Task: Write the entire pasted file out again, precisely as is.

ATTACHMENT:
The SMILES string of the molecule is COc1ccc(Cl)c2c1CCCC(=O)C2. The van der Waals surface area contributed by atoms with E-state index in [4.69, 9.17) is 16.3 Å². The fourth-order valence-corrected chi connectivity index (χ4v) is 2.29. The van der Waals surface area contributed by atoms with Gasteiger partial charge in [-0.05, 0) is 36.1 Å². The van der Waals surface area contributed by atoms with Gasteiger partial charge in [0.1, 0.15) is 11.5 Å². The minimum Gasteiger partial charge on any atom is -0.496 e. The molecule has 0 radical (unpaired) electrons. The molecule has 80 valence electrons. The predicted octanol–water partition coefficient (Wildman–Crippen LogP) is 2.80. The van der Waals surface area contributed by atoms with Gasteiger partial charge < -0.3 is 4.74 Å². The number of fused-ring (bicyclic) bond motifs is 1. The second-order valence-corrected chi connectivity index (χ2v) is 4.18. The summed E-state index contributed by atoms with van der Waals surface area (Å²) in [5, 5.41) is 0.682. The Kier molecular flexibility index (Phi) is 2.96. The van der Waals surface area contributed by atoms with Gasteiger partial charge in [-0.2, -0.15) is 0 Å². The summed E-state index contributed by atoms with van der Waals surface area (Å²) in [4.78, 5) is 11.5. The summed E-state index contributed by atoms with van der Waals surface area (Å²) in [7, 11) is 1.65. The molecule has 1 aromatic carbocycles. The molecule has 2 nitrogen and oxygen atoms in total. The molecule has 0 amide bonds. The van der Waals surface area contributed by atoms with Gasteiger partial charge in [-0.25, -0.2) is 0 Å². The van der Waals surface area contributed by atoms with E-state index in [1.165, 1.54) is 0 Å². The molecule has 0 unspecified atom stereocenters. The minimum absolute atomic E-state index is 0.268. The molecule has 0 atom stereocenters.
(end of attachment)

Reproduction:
The SMILES string of the molecule is COc1ccc(Cl)c2c1CCCC(=O)C2. The van der Waals surface area contributed by atoms with E-state index in [4.69, 9.17) is 16.3 Å². The fourth-order valence-corrected chi connectivity index (χ4v) is 2.29. The van der Waals surface area contributed by atoms with Gasteiger partial charge in [-0.05, 0) is 36.1 Å². The van der Waals surface area contributed by atoms with Gasteiger partial charge in [0.1, 0.15) is 11.5 Å². The minimum Gasteiger partial charge on any atom is -0.496 e. The molecule has 0 radical (unpaired) electrons. The molecule has 80 valence electrons. The predicted octanol–water partition coefficient (Wildman–Crippen LogP) is 2.80. The van der Waals surface area contributed by atoms with Gasteiger partial charge < -0.3 is 4.74 Å². The number of fused-ring (bicyclic) bond motifs is 1. The second-order valence-corrected chi connectivity index (χ2v) is 4.18. The summed E-state index contributed by atoms with van der Waals surface area (Å²) in [5, 5.41) is 0.682. The Kier molecular flexibility index (Phi) is 2.96. The van der Waals surface area contributed by atoms with Gasteiger partial charge in [-0.2, -0.15) is 0 Å². The summed E-state index contributed by atoms with van der Waals surface area (Å²) in [4.78, 5) is 11.5. The summed E-state index contributed by atoms with van der Waals surface area (Å²) in [7, 11) is 1.65. The molecule has 1 aromatic carbocycles. The molecule has 2 nitrogen and oxygen atoms in total. The molecule has 0 amide bonds. The van der Waals surface area contributed by atoms with Gasteiger partial charge in [-0.25, -0.2) is 0 Å². The van der Waals surface area contributed by atoms with E-state index in [1.165, 1.54) is 0 Å². The molecule has 0 unspecified atom stereocenters. The minimum absolute atomic E-state index is 0.268. The molecule has 0 atom stereocenters.